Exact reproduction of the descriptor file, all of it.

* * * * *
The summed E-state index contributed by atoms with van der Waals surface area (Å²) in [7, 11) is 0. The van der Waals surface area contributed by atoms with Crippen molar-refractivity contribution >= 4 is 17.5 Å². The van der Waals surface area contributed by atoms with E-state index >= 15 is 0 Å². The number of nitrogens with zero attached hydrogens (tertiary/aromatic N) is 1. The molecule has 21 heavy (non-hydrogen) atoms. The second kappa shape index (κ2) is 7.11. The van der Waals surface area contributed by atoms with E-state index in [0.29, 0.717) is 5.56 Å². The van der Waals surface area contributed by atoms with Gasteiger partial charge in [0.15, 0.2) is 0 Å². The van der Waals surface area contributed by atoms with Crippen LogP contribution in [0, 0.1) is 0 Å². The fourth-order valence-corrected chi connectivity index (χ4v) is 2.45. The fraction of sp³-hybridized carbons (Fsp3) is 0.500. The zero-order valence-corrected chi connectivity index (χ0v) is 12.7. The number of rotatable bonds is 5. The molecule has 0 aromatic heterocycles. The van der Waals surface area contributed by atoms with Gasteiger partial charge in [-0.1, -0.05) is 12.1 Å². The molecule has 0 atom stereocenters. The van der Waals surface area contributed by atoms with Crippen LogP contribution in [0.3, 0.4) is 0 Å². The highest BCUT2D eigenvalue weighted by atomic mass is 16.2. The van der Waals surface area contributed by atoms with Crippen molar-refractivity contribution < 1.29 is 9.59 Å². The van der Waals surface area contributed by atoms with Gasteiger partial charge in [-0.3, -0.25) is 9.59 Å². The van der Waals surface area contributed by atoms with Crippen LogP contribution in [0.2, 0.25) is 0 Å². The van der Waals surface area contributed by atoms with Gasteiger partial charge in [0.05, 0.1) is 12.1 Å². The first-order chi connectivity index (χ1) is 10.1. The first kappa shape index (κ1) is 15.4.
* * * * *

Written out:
The summed E-state index contributed by atoms with van der Waals surface area (Å²) in [7, 11) is 0. The van der Waals surface area contributed by atoms with Crippen molar-refractivity contribution >= 4 is 17.5 Å². The van der Waals surface area contributed by atoms with E-state index >= 15 is 0 Å². The number of nitrogens with zero attached hydrogens (tertiary/aromatic N) is 1. The molecule has 21 heavy (non-hydrogen) atoms. The second kappa shape index (κ2) is 7.11. The van der Waals surface area contributed by atoms with E-state index in [0.29, 0.717) is 5.56 Å². The van der Waals surface area contributed by atoms with Gasteiger partial charge in [0.15, 0.2) is 0 Å². The van der Waals surface area contributed by atoms with Crippen LogP contribution in [0, 0.1) is 0 Å². The fourth-order valence-corrected chi connectivity index (χ4v) is 2.45. The fraction of sp³-hybridized carbons (Fsp3) is 0.500. The zero-order valence-corrected chi connectivity index (χ0v) is 12.7. The number of rotatable bonds is 5. The molecule has 0 aromatic heterocycles. The van der Waals surface area contributed by atoms with Gasteiger partial charge in [-0.1, -0.05) is 12.1 Å². The molecule has 0 atom stereocenters. The van der Waals surface area contributed by atoms with Crippen LogP contribution in [0.3, 0.4) is 0 Å². The highest BCUT2D eigenvalue weighted by atomic mass is 16.2. The van der Waals surface area contributed by atoms with Crippen molar-refractivity contribution < 1.29 is 9.59 Å². The van der Waals surface area contributed by atoms with Gasteiger partial charge in [-0.3, -0.25) is 9.59 Å². The van der Waals surface area contributed by atoms with Crippen LogP contribution in [0.2, 0.25) is 0 Å². The van der Waals surface area contributed by atoms with Gasteiger partial charge in [0.05, 0.1) is 12.1 Å². The first-order chi connectivity index (χ1) is 10.1. The first kappa shape index (κ1) is 15.4.